+44 (0)20 8940 0902 /

  • Rosewood London

    Rosewood London, Holborn

    Since its opening in 2013, Rosewood has risen effortlessly to the highest echelons of London’s luxury hotels, combining English heritage with contemporary sophistication. The grade II-listed Belle Époque building has been sensitively renovated, with the feel of a stylish London residence; guests enter a grand, wrought iron-gated former carriage arch, leading to the hotel’s historic central courtyard, with its majestic, intricately-scrolled stone facades while the Grand Pavonazzo marble staircase soars to a dizzying 166-foot cupola. The work of two designers, Tony Chi created the splendid Rose Bronze Gallery entrance, the jewel box Mirror Room restaurant and 263 glamorous rooms and 45 suites. Martin Brudnizki designed both the Holborn Dining Room – a bustling British brasserie with innovative cuisine and a trendy gin bar – and the wildly popular Scarfes Bar, its walls decorated with a collection of paintings by satirist Gerald Scarfe.


    +44 (0)20 7781 8888 /

  • 11 Cadogan Gardens

    11 Cadogan Gardens, Chelsea

    Discreet on the outside, dramatic and decadent within, 11 Cadogan Gardens, a member of Relais & Châteaux, is formed of four interconnected Victorian townhouses and was built by Lord Chelsea in the late 19th century. With a fabulous location in such a prestigious area, the hotel became vastly popular as a home for travelling Victorian aristocrats, politicians and bon viveurs. The entrance to this distinctive Chelsea hotel has a sense of theatre with its leather and dark wood panelling and low lighting. The drama continues up the portrait-lined staircase  to 56 individually-decorated bedrooms and suites, some opulent and elegant, others more contemporary and feminine.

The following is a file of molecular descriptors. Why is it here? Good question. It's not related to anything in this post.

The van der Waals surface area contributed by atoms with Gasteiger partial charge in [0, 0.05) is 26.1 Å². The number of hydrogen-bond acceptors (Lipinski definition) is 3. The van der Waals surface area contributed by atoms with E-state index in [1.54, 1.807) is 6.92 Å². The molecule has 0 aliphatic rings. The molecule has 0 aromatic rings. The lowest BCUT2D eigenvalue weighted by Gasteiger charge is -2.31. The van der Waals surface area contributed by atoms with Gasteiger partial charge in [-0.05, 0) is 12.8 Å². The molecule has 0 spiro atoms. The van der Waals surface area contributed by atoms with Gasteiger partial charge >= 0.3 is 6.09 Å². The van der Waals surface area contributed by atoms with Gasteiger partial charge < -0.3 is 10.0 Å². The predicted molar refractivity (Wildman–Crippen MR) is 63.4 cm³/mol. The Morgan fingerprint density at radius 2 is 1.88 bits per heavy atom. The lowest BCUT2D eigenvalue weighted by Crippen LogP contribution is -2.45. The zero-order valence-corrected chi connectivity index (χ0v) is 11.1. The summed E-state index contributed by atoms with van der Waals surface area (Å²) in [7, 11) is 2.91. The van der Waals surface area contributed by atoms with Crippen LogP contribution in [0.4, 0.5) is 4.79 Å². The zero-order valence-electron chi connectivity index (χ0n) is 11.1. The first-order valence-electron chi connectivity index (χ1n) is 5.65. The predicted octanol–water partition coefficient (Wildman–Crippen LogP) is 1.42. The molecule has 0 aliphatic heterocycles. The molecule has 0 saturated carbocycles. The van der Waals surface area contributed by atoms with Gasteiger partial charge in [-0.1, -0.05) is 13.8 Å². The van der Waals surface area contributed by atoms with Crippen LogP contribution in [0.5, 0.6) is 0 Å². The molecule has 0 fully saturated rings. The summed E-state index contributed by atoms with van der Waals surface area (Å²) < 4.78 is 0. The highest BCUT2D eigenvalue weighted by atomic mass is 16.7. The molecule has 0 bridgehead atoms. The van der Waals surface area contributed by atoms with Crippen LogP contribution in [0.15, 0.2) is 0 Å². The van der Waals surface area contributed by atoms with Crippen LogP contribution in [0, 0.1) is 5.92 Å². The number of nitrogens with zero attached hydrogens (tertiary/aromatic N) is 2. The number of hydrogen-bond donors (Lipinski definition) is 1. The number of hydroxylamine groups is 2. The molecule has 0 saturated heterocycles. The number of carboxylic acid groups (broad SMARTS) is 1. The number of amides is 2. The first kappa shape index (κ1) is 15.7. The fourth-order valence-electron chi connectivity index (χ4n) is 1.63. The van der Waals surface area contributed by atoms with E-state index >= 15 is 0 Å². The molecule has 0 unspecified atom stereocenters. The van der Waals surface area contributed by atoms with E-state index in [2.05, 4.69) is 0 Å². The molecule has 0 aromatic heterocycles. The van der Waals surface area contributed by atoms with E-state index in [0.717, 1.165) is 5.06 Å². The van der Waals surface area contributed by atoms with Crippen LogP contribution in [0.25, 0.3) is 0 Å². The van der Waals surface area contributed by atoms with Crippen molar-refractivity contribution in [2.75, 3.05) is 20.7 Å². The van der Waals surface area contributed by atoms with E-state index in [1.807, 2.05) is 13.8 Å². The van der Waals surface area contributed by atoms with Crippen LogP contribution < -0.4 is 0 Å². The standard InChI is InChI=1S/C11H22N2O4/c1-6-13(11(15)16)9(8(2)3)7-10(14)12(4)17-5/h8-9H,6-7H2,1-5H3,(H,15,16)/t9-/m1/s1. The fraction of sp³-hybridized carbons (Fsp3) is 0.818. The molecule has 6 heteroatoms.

+44 (0)20 7730 7000

  • The Bloomsbury

    The Bloomsbury, Bloomsbury

    A cherished member of The Doyle Collection, an exclusive Irish hotel group that also includes The Kensington and The Marylebone in London, and The Westbury in Dublin, The Bloomsbury is a sympathetic conversion of a Grade II-listed 1930s Lutyens building just a few minutes’ walk from Soho and Covent Garden. Following a multi-million pound investment, the transformation includes a new reception area and luxury studio suites with vintage-style upholstery, statement wallpaper and Italian marble bathrooms. There’s also a library dedicated to Seamus Heaney, comfortable guest sitting room and a stunning, chandeliered 1920s-style bar, The Coral Room, created by the acclaimed Swedish designer, Martin Brudnizki.


    +44 (0)20 7347 1000 /

  • The Soho Hotel

    The Soho Hotel, Soho

    This punchy and exciting, yet deeply comfortable and welcoming, Firmdale hotel is tucked away on a quiet street in the heart of London’s characterful entertainment district, surrounded by some of its best restaurants, bars, cafés, theatre and nightlife. It’s full of bold statements that are typical of founder and creative director Kit Kemp: her eye for beauty, fun and colour starts with the ten foot bronze Fernando Botero cat in the lobby, which has become something of a Firmdale symbol (see also Dorset Square Hotel, Knightsbridge Hotel and Number Sixteen). As well as the drawing room, a quirky take on a private London residence where light floods in and a bartender brings round the gin trolley every afternoon, you’ll find a library, screening room and film club.


    +44 (0)20 7559 3000 /

  • Knightsbridge Hotel - Drawing Room

    Knightsbridge Hotel, Knightsbridge

    Tim and Kit Kemp, owners of Firmdale Hotels, have the knack of creating places to stay that not only look fabulous but are also easy-going and smoothly run; Knightsbridge Hotel is no exception. An imposing house in a quiet tree-lined cul-de-sac and the ideal canvas for their skills (see also Dorset Square Hotel, Number Sixteen and The Soho Hotel). Kit has designed the interior with typical panache, using vivid colours, specially designed fabrics, original British art and statement furniture. There are two public rooms downstairs, the drawing room and library, each with a working fireplace.


    +44 (0)20 7584 6300 /